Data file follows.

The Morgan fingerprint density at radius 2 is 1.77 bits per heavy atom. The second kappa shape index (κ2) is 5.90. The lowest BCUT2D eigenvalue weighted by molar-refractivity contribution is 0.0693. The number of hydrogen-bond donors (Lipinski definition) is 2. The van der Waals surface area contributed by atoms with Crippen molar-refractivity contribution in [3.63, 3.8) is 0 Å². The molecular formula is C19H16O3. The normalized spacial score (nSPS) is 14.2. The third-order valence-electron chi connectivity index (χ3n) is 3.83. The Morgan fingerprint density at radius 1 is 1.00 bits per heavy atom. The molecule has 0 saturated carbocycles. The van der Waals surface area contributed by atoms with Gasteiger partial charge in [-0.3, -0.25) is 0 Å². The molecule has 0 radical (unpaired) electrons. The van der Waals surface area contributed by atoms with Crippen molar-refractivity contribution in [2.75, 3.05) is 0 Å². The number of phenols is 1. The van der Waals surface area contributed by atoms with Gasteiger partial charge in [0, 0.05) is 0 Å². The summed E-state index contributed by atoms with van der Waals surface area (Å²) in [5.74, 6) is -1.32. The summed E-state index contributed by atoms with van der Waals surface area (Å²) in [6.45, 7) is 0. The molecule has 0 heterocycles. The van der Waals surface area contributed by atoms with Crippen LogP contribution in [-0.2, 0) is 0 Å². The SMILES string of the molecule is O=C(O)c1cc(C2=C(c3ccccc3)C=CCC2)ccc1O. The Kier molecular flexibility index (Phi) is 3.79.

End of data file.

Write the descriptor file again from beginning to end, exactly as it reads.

The Morgan fingerprint density at radius 2 is 1.77 bits per heavy atom. The second kappa shape index (κ2) is 5.90. The lowest BCUT2D eigenvalue weighted by molar-refractivity contribution is 0.0693. The number of hydrogen-bond donors (Lipinski definition) is 2. The van der Waals surface area contributed by atoms with Crippen molar-refractivity contribution in [3.63, 3.8) is 0 Å². The molecular formula is C19H16O3. The normalized spacial score (nSPS) is 14.2. The third-order valence-electron chi connectivity index (χ3n) is 3.83. The Morgan fingerprint density at radius 1 is 1.00 bits per heavy atom. The molecule has 0 saturated carbocycles. The van der Waals surface area contributed by atoms with Gasteiger partial charge in [-0.3, -0.25) is 0 Å². The molecule has 0 radical (unpaired) electrons. The van der Waals surface area contributed by atoms with Crippen molar-refractivity contribution in [2.75, 3.05) is 0 Å². The number of phenols is 1. The van der Waals surface area contributed by atoms with Gasteiger partial charge in [0, 0.05) is 0 Å². The summed E-state index contributed by atoms with van der Waals surface area (Å²) in [5.74, 6) is -1.32. The summed E-state index contributed by atoms with van der Waals surface area (Å²) in [6.45, 7) is 0. The molecule has 0 heterocycles. The van der Waals surface area contributed by atoms with Crippen LogP contribution in [-0.2, 0) is 0 Å². The SMILES string of the molecule is O=C(O)c1cc(C2=C(c3ccccc3)C=CCC2)ccc1O. The Kier molecular flexibility index (Phi) is 3.79.